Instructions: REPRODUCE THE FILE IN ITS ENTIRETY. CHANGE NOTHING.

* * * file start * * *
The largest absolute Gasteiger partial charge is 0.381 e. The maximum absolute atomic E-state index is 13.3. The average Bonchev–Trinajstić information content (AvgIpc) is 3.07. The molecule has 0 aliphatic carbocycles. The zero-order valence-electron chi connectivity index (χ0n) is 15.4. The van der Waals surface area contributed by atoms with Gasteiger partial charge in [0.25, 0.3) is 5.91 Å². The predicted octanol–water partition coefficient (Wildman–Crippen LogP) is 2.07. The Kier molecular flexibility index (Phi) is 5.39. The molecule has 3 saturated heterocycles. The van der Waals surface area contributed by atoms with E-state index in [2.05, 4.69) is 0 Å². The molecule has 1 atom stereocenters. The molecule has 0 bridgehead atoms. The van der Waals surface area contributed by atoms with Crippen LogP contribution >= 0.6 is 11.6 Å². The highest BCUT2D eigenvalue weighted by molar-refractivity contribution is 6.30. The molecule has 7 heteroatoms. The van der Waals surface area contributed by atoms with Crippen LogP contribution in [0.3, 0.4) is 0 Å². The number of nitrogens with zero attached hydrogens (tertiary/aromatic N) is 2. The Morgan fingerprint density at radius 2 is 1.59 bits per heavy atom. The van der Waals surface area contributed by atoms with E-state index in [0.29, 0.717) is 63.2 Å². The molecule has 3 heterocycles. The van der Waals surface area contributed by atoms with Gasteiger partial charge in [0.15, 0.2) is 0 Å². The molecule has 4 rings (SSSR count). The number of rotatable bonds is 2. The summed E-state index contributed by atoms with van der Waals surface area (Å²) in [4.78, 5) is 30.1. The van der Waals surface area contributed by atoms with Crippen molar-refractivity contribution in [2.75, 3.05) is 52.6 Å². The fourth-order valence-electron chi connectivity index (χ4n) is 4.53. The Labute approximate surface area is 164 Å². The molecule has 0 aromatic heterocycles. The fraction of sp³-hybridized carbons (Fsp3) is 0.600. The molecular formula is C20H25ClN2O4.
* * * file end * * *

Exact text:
The largest absolute Gasteiger partial charge is 0.381 e. The maximum absolute atomic E-state index is 13.3. The average Bonchev–Trinajstić information content (AvgIpc) is 3.07. The molecule has 0 aliphatic carbocycles. The zero-order valence-electron chi connectivity index (χ0n) is 15.4. The van der Waals surface area contributed by atoms with Gasteiger partial charge in [0.25, 0.3) is 5.91 Å². The predicted octanol–water partition coefficient (Wildman–Crippen LogP) is 2.07. The Kier molecular flexibility index (Phi) is 5.39. The molecule has 3 saturated heterocycles. The van der Waals surface area contributed by atoms with E-state index in [2.05, 4.69) is 0 Å². The molecule has 1 atom stereocenters. The molecule has 0 bridgehead atoms. The van der Waals surface area contributed by atoms with Crippen LogP contribution >= 0.6 is 11.6 Å². The highest BCUT2D eigenvalue weighted by molar-refractivity contribution is 6.30. The molecule has 7 heteroatoms. The van der Waals surface area contributed by atoms with Crippen LogP contribution in [0.3, 0.4) is 0 Å². The number of nitrogens with zero attached hydrogens (tertiary/aromatic N) is 2. The Morgan fingerprint density at radius 2 is 1.59 bits per heavy atom. The van der Waals surface area contributed by atoms with E-state index in [0.29, 0.717) is 63.2 Å². The molecule has 3 heterocycles. The van der Waals surface area contributed by atoms with Gasteiger partial charge in [0.15, 0.2) is 0 Å². The molecule has 4 rings (SSSR count). The number of rotatable bonds is 2. The summed E-state index contributed by atoms with van der Waals surface area (Å²) in [4.78, 5) is 30.1. The van der Waals surface area contributed by atoms with Crippen molar-refractivity contribution in [2.75, 3.05) is 52.6 Å². The fourth-order valence-electron chi connectivity index (χ4n) is 4.53. The Labute approximate surface area is 164 Å². The molecule has 0 aromatic heterocycles. The fraction of sp³-hybridized carbons (Fsp3) is 0.600. The molecular formula is C20H25ClN2O4.